I originally started this painting so I would have an entry for the local art associations art contest this summer, however life with 6 kids isn’t always conducive to having enough time to paint–and the kids come first 😉 I think I managed to get it done within about a month of the deadline. I had a photo of some ‘snow in summer’ flowers that I had taken through my front window as a photographic experiment after I got my new camera, and I loved the feel of the one this painting is based on –although the photo itself turned out a little blurry. I had a couple of small canvas boards a friend gave me for Christmas, and decided to use those to experiment with different media and effects for the background. Click here to see it as a work in progress, and to see some of the other background ideas I played with…

In order to quickly see how which background type looked best with the flowers, I printed out a copy of my reference photo and just cut them out of it so I could lay them over each of the canvases in turn. This worked extraordinarily well since the canvases weren’t much bigger than my printout. I ended up going with this purple watercolor because it more closely mimicked the feel I was looking for. with the deadline looming I decided to trace the paper cut out onto the canvas to save time. Hopefully nobody feels like that was cheating. I ten drew in the details and made some alterations–such as changing which direction the main blossom was facing. I also moved the flowers on this side of the window and suggested a curtain with light coming through it instead of a screen and the edge of the windowsill with the flowers outside. Then I added a butterfly to balance everything out and add some additions interest.

Everything was coming along nicely until the three-year-old got a hold of it. One of those moments where the house was suspiciously quiet for entirely too long prompted me to figure out what she was up to. She had managed to get herself into the art room and nabbed the paints and was happily painting away in a bold red. Thankfully She had laid a few pieces of paper across the top first–which caught the worst of it; however, there was still the problem of bright red splotches on a very simple all purple palette.

Luckily the red lifted off of the gessoed surface beautifully, and I did not have to go with plan b — adding a bunch of red flowers to the right hand corner.

As I was working on the composition and painting a symbolic meaning to everything came into play. The three sections of curtain across the window is a sort of representation of God the Father, Jesus Christ, and the Holy Ghost–united yet separate and distinct at the same time as they are one. Then there is the light coming through the curtain –which represents  inspiration, revelation and those moments when we feel that heaven is near. Truly the veil is thin sometimes. This is also a reference to the temple and going there for additional revelation, inspiration, peace and to be spiritual uplifted. The butterfly is a representation of being visited by the Holy Ghost, which was inspired by an article I read to my children many years ago in the Friend magazine about how being reverent is like sitting quiet and still so you can catch a butterfly, or feel the Holy Ghost. The flowers are a representation of each of us, as we grow and blossom in readiness to hear, inspiration is more frequent and clear, and easier to understand– and in turn spiritual light nourishes us so we can grow and blossom. And of course: God is the source of all light (revelation inspiration, and so on) and we are completely dependent on them. The overall feel and tranquility in this painting is symbolic of how we feel when we commune with God and the peace and comfort He sends us through the Holy Ghost.

You can find “Butterfly at the Veil” for sale as a print at FineArtAmerica, imagekind, Redbubble, zazzle , and Amazon. So far the original is not for sale. The family loves it too much 😉

Images and content on this blog are the intellectual property of  Dawna Morton (unless otherwise stated).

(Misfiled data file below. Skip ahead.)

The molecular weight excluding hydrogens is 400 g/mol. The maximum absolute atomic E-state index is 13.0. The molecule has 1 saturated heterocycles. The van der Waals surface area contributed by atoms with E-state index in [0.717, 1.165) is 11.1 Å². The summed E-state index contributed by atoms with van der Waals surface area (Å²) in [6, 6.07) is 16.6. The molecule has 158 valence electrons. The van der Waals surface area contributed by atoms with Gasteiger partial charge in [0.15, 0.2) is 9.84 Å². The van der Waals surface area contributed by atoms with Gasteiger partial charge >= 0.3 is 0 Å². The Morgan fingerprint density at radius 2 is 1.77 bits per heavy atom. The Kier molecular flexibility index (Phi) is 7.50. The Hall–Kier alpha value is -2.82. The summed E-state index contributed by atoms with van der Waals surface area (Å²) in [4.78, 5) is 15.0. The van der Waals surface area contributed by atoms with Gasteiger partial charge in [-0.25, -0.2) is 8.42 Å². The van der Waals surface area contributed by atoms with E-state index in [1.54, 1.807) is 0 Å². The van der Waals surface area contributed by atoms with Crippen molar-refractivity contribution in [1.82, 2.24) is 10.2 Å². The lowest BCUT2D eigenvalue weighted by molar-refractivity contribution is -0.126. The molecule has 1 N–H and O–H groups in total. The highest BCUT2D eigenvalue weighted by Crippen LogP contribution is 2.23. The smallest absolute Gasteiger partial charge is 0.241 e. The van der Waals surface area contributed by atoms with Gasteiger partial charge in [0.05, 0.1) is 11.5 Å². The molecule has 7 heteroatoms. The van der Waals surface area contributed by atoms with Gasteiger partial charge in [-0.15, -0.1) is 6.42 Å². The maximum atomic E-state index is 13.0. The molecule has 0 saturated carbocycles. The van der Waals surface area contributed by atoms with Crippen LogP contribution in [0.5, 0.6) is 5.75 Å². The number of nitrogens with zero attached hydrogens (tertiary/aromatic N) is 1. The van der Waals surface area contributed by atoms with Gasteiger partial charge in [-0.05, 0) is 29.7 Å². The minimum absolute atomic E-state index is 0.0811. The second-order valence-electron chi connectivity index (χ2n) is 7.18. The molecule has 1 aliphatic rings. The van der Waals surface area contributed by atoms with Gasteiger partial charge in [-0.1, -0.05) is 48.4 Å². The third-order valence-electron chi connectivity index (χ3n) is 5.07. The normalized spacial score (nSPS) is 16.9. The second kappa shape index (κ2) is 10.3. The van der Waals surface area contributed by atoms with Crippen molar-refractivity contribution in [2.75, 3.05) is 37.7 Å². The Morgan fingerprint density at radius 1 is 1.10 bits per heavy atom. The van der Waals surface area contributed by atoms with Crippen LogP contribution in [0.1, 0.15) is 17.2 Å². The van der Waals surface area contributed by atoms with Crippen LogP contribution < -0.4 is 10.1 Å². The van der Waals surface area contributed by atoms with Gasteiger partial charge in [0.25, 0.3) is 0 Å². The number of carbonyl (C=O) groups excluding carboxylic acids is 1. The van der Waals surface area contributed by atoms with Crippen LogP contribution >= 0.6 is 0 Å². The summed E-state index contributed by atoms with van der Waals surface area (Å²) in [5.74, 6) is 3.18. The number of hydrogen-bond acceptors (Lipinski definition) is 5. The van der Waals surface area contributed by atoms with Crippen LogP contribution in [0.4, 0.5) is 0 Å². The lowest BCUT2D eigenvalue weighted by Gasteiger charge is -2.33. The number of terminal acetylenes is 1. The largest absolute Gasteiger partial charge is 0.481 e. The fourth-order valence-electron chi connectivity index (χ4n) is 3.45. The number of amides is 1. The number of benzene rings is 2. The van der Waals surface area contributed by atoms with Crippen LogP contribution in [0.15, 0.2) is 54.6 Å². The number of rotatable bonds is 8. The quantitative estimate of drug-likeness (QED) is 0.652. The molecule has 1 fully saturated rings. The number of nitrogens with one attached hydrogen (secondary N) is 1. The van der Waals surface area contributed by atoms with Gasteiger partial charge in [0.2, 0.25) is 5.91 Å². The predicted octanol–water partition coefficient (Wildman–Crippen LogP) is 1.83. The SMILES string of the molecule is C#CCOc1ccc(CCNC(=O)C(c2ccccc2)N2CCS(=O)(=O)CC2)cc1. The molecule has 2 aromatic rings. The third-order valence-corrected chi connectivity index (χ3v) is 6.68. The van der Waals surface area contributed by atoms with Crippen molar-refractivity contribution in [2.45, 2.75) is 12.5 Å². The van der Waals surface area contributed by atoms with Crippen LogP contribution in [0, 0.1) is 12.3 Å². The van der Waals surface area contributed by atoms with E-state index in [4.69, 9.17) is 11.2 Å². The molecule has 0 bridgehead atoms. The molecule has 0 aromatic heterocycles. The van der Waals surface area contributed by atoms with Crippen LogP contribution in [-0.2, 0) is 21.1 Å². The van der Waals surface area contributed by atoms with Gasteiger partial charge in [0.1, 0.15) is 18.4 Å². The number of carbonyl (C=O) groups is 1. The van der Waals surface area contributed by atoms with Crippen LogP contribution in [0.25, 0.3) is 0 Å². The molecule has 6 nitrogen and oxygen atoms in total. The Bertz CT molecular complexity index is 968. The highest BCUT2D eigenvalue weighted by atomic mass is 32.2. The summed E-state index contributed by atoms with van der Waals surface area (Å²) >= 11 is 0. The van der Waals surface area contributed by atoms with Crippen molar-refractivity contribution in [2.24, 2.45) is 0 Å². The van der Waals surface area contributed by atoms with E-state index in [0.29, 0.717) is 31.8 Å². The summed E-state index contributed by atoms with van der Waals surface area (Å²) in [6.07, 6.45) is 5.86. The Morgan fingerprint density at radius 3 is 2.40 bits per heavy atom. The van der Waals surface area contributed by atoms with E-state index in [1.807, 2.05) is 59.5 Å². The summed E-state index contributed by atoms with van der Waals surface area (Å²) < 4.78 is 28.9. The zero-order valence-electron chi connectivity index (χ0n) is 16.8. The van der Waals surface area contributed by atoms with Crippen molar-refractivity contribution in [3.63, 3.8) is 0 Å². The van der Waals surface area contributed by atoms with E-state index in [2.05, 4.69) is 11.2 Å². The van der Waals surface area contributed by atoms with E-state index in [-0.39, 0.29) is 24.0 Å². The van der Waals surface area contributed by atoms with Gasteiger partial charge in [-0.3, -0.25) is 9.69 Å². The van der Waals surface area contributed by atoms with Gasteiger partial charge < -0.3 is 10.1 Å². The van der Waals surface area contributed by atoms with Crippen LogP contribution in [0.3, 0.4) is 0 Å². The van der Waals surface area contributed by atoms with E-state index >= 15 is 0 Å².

ALL RIGHTS RESERVED. Do not COPY, but feel free to hit the share button 😉

Dawna’s Buy               my art Gallery of Greeting Cards, Matted Prints, and T-shirts at RedBubble Buy               art

Dawna’s Fine Art Prints at imagekind.com

Dawna’s Art at fineartamerica.com

Dawna’s Zazzle Gallery of items featuring her Art and Photography

See Dawna’s art on Amazon!

Be a fan of Dawna’s art and photography on facebook!

see Dawna’s art & photography with the poetry of Glennis Roper
http://PoemsProseAndArtistry.imagekind.com/
http://www.zazzle.com/poemsproseartistry*
http://www.redbubble.com/people/poemsproseart

Buy my t-shirts

This past Christmas my family and I tried giving only homemade Christmas presents (with the exception of my husband who bought me a badly needed new camera). This went really well, and everyone had fun finding creative things to do for each other. In process of making a busy book for my two youngest girls I drew this sketch of Jesus:

sketch of Jesus by Dawna Morton
sketch of Jesus by Dawna Morton~see it framed

This Portrait sketch of Jesus shows him as if in mid smile. You can almost see him moving with sparkle and life. A look of happy kindness in one and sorrow and compassion in the other.. One arm is forward as if either in a teaching moment or to reach out to someone and lift them up…

Archival inks and papers, canvas prints,custom framing available on imagekind Fine Art Prints from $10.44 and up. Prices subject to change. 
Sketch of Jesuson RedBubble; cards starting at US $1.92, matted prints US$28.50, prices subject to change.
 Sketch of Jesus on zazzle.com
Jesus Posters and art starting at $9.95, prices subject to change 
Now also available on fineartamerica

I started out looking around at several other renditions of Jesus in my home and on the internet, that other artists have created, just to help me fix in my mind’s eye “this is what Jesus looks like.” Then I took a sheet of graph paper, since this was just going to be for my kids and only to transfer it to cloth later, and did a quick little sketch; however, I quickly regretted my choice of papers since the sketch turned out so well. Thankfully using my scanner and Paint.net made it pretty easy to remove the blue grid from the sketch. Making a really clean “coloring book” version of this sketch for the book, while still keeping the kind, but lively expression, was a bit problematic. It took some trial and error to figure out which lines could be removed or altered and which had to stay. I spent days making printouts, changing things, re-scanning, touching up on the computer and printing it out again before I had this final draft. Transferring the drawing to the fabric was accomplished with a permanent ink marker and a cut up printout of the picture that I traced like a puzzle onto the book page. (Yes I know it would have been less hassle to buy a transfer, but I was trying not to spend money).

The sketch turned out so well I printed out extra copies to send as Christmas cards and as presents for a select few people.